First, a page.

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Of course there are good years and bad years for global markets, but in the long term it pays to stay invested.
Market returns are, in fact, fairly generous.
The problem is, investors very rarely receive the market return - for two reasons.
The first is the cost of investing... The second is YOU.
That’s because human beings have been conditioned to act on impulse.
It’s an instinct that often serves us well. But when it comes to investing, human emotions do far more harm than good.
Markets soar and greed kicks in as we rush to buy. When they plummet, fear takes over and we’re overwhelmed by an urge to sell.
More often than not, we buy and sell at just the wrong time.
In reality we’d be much better off by keeping a cool head and, almost invariably, leaving our portfolios exactly as they are.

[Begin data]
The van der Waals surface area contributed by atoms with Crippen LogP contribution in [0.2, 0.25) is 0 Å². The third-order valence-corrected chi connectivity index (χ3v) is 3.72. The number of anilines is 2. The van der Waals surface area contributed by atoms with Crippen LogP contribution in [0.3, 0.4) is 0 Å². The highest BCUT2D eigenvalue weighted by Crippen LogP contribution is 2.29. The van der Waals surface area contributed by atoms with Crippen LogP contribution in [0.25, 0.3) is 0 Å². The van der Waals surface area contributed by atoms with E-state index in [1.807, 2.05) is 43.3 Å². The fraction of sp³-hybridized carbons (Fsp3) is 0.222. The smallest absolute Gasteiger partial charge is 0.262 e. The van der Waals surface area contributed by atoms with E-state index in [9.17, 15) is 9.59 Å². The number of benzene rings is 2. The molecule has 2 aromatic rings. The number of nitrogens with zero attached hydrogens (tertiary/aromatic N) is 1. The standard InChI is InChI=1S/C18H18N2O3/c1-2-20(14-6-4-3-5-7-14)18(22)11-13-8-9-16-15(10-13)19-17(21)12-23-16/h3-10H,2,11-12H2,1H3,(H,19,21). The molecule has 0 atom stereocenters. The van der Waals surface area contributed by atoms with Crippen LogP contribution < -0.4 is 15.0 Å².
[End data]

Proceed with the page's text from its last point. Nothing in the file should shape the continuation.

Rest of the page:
Academics have identified several behavioural biases that investors are prone to.
For example, we like to follow the herd; we give far too much weight to recent information; and we tend to be over-estimate our investment skill.
It’s not as easy as it sounds - and you might well need the help of an adviser - but it’s important to identify your particular biases and to be aware of them. To ignore the temptation to act irrationally.
The fifth step to successful investing, then, is to be disciplined.
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